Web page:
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The Audiophile Network, BBSes, and The Good Old Days

post #1 of 37
Thread Starter 

Starting this thread for discussion of The Audiophile Network BBS (TAN), BBSes in general, and the "good old days" that went along with them.

 

se

post #2 of 37

Wildcat DID NOT suck.....Just sayin'  biggrin.gif

post #3 of 37
Thread Starter 

Did too suck! QUICKBBS RULZ! ADAM HUDSON IS GOD!

 

So there!

post #4 of 37

You can kiss my Ascii! evil_smiley.gif

 

How did we actually make pictures with that stuff anyway?

post #5 of 37

Blast's from the past!

 

 

 

post #6 of 37
Thread Starter 
Quote:
Originally Posted by longbowbbs View Post

You can kiss my Ascii! evil_smiley.gif

 

How did we actually make pictures with that stuff anyway?

 

Mostly we used ANSI. But I've seen some pretty incredible stuff done with plain ol' ASCII.

 

se

post #7 of 37
Thread Starter 
Quote:
Originally Posted by longbowbbs View Post

Blast's from the past!

 

 

HA! No doubt you still have a machine with a 3-1/4" drive in it too, eh? biggrin.gif

 

se

post #8 of 37
Quote:
Originally Posted by Steve Eddy View Post

 

HA! No doubt you still have a machine with a 3-1/4" drive in it too, eh? biggrin.gif

 

Wow, that must be way old/obscure as I don't even know what that is.  Some weird amalgamation of a 5.25" and 3.5"?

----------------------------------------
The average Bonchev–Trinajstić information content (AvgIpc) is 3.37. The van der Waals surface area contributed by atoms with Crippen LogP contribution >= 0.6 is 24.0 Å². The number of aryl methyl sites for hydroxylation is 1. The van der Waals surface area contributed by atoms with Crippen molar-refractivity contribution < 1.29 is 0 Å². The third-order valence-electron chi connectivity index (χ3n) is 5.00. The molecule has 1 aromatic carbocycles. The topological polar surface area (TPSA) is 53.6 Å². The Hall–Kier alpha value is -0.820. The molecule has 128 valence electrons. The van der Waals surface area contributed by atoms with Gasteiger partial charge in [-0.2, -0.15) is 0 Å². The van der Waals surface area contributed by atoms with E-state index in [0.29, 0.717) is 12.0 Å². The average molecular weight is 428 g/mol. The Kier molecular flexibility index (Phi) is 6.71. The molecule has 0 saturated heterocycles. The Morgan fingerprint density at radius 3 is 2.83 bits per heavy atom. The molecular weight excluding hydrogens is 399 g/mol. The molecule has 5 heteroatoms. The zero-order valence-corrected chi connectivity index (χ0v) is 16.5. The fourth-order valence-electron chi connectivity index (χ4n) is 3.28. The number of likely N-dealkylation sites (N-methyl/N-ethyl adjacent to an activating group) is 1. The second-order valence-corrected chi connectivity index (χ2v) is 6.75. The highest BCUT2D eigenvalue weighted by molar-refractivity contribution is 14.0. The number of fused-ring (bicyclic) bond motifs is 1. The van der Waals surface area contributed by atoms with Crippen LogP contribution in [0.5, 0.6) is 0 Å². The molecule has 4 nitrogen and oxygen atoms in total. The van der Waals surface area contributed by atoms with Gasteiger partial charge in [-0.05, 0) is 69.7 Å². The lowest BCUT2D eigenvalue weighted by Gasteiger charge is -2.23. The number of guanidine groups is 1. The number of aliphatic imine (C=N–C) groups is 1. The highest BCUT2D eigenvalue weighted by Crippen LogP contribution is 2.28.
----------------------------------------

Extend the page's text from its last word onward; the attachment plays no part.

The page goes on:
post #9 of 37

I do have a 5.25 and a 3.5 around here somewhere. I still have a paper tape project in the closet somewhere too....

 

Anyone need any 10hz 287 chips? How about some 64k ram chips to add to your board?

post #10 of 37

zmodem was awesome!
 

post #11 of 37
My first modem was an Anchor Automation 300 baud. It was not Hayes compatible, and wouldn't even dial and auto-negotiate. This was a predecessor to the later "Volksmodem." It was an external modem with an attached 25 pin ribbon cable. Both the phone line and a phone handset had to be plugged into the modem. You dialed the number manually on the handset, then when the modem on the other end sent it's carrier signal, you flipped a switch on the Anchor modem and the Anchor would then send it's carrier and (hopefully) hook-up at 300 baud and you could hang-up the handset. I suppose it was one step up from an acoustic coupler - but just barely!

I don't remember the TAN BBS - the area I was in didn't have a lot of BBS locally, and I was too poor to spend much time online at long distance rates.

I was a software pirate before it was cool... I talked the geek kid at the local computer shop into making a copy of MS-DOS 2.0 for me. Score!
Edited by billybob_jcv - 6/24/13 at 7:31am
post #12 of 37
Thread Starter 
Quote:
Originally Posted by warrenpchi View Post

 

Wow, that must be way old/obscure as I don't even know what that is.  Some weird amalgamation of a 5.25" and 3.5"?

 

Smartass. biggrin.gif

 

Yeah, I routinely got the 1/2" and 1/4" part mixed up.

 

se

post #13 of 37
Thread Starter 
Quote:
Originally Posted by longbowbbs View Post